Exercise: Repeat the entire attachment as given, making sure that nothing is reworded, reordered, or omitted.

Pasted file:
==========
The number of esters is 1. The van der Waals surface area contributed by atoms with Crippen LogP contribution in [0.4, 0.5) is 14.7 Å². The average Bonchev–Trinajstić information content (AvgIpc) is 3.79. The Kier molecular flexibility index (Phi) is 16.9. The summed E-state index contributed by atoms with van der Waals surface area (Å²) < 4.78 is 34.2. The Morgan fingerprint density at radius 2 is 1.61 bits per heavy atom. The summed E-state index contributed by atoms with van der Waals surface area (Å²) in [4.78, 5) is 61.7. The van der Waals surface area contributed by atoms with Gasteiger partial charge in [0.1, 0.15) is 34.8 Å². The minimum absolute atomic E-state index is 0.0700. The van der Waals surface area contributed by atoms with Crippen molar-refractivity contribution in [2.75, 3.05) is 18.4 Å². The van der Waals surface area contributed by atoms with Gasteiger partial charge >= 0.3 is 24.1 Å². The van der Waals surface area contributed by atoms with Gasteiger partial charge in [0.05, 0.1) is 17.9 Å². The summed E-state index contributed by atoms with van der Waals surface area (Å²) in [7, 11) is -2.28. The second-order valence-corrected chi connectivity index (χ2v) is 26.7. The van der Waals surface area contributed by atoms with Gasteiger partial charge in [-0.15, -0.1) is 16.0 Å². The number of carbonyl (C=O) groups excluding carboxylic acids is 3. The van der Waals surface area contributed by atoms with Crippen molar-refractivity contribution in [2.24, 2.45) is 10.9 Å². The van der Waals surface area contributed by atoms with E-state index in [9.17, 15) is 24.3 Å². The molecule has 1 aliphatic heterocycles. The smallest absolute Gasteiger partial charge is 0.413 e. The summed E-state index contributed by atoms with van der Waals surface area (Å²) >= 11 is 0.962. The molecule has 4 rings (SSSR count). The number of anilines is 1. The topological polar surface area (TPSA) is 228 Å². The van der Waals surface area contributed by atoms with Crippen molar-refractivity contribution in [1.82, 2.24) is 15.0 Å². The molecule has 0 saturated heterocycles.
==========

The number of esters is 1. The van der Waals surface area contributed by atoms with Crippen LogP contribution in [0.4, 0.5) is 14.7 Å². The average Bonchev–Trinajstić information content (AvgIpc) is 3.79. The Kier molecular flexibility index (Phi) is 16.9. The summed E-state index contributed by atoms with van der Waals surface area (Å²) < 4.78 is 34.2. The Morgan fingerprint density at radius 2 is 1.61 bits per heavy atom. The summed E-state index contributed by atoms with van der Waals surface area (Å²) in [4.78, 5) is 61.7. The van der Waals surface area contributed by atoms with Gasteiger partial charge in [0.1, 0.15) is 34.8 Å². The minimum absolute atomic E-state index is 0.0700. The van der Waals surface area contributed by atoms with Crippen molar-refractivity contribution in [2.75, 3.05) is 18.4 Å². The van der Waals surface area contributed by atoms with Gasteiger partial charge >= 0.3 is 24.1 Å². The van der Waals surface area contributed by atoms with Gasteiger partial charge in [0.05, 0.1) is 17.9 Å². The summed E-state index contributed by atoms with van der Waals surface area (Å²) in [7, 11) is -2.28. The second-order valence-corrected chi connectivity index (χ2v) is 26.7. The van der Waals surface area contributed by atoms with Gasteiger partial charge in [-0.15, -0.1) is 16.0 Å². The number of carbonyl (C=O) groups excluding carboxylic acids is 3. The van der Waals surface area contributed by atoms with Crippen molar-refractivity contribution in [2.24, 2.45) is 10.9 Å². The van der Waals surface area contributed by atoms with E-state index in [9.17, 15) is 24.3 Å². The molecule has 1 aliphatic heterocycles. The smallest absolute Gasteiger partial charge is 0.413 e. The summed E-state index contributed by atoms with van der Waals surface area (Å²) >= 11 is 0.962. The molecule has 4 rings (SSSR count). The number of anilines is 1. The topological polar surface area (TPSA) is 228 Å². The van der Waals surface area contributed by atoms with Crippen molar-refractivity contribution in [1.82, 2.24) is 15.0 Å². The molecule has 0 saturated heterocycles.